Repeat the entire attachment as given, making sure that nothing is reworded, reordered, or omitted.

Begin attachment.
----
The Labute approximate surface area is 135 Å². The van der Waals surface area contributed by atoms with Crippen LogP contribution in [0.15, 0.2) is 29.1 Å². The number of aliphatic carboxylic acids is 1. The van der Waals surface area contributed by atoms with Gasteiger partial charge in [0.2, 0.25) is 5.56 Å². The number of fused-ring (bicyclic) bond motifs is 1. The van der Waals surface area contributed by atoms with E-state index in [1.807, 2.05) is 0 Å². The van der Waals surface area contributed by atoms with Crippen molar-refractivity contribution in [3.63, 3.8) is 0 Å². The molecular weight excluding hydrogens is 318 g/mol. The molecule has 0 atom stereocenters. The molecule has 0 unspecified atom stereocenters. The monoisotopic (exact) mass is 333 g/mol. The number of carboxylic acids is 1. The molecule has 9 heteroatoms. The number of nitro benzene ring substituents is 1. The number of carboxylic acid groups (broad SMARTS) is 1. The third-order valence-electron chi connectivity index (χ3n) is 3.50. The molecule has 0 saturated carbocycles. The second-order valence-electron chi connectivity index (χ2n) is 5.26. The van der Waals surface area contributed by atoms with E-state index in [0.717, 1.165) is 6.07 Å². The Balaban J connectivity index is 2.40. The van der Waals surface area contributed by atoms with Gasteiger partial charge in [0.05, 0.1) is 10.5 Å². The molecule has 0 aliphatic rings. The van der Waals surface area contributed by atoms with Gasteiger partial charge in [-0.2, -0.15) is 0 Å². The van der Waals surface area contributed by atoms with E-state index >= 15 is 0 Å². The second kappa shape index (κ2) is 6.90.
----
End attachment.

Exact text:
The Labute approximate surface area is 135 Å². The van der Waals surface area contributed by atoms with Crippen LogP contribution in [0.15, 0.2) is 29.1 Å². The number of aliphatic carboxylic acids is 1. The van der Waals surface area contributed by atoms with Gasteiger partial charge in [0.2, 0.25) is 5.56 Å². The number of fused-ring (bicyclic) bond motifs is 1. The van der Waals surface area contributed by atoms with E-state index in [1.807, 2.05) is 0 Å². The van der Waals surface area contributed by atoms with Crippen molar-refractivity contribution in [3.63, 3.8) is 0 Å². The molecular weight excluding hydrogens is 318 g/mol. The molecule has 0 atom stereocenters. The molecule has 0 unspecified atom stereocenters. The monoisotopic (exact) mass is 333 g/mol. The number of carboxylic acids is 1. The molecule has 9 heteroatoms. The number of nitro benzene ring substituents is 1. The number of carboxylic acid groups (broad SMARTS) is 1. The third-order valence-electron chi connectivity index (χ3n) is 3.50. The molecule has 0 saturated carbocycles. The second-order valence-electron chi connectivity index (χ2n) is 5.26. The van der Waals surface area contributed by atoms with E-state index in [0.717, 1.165) is 6.07 Å². The Balaban J connectivity index is 2.40. The van der Waals surface area contributed by atoms with Gasteiger partial charge in [0.05, 0.1) is 10.5 Å². The molecule has 0 aliphatic rings. The van der Waals surface area contributed by atoms with Gasteiger partial charge in [-0.2, -0.15) is 0 Å². The van der Waals surface area contributed by atoms with E-state index >= 15 is 0 Å². The second kappa shape index (κ2) is 6.90.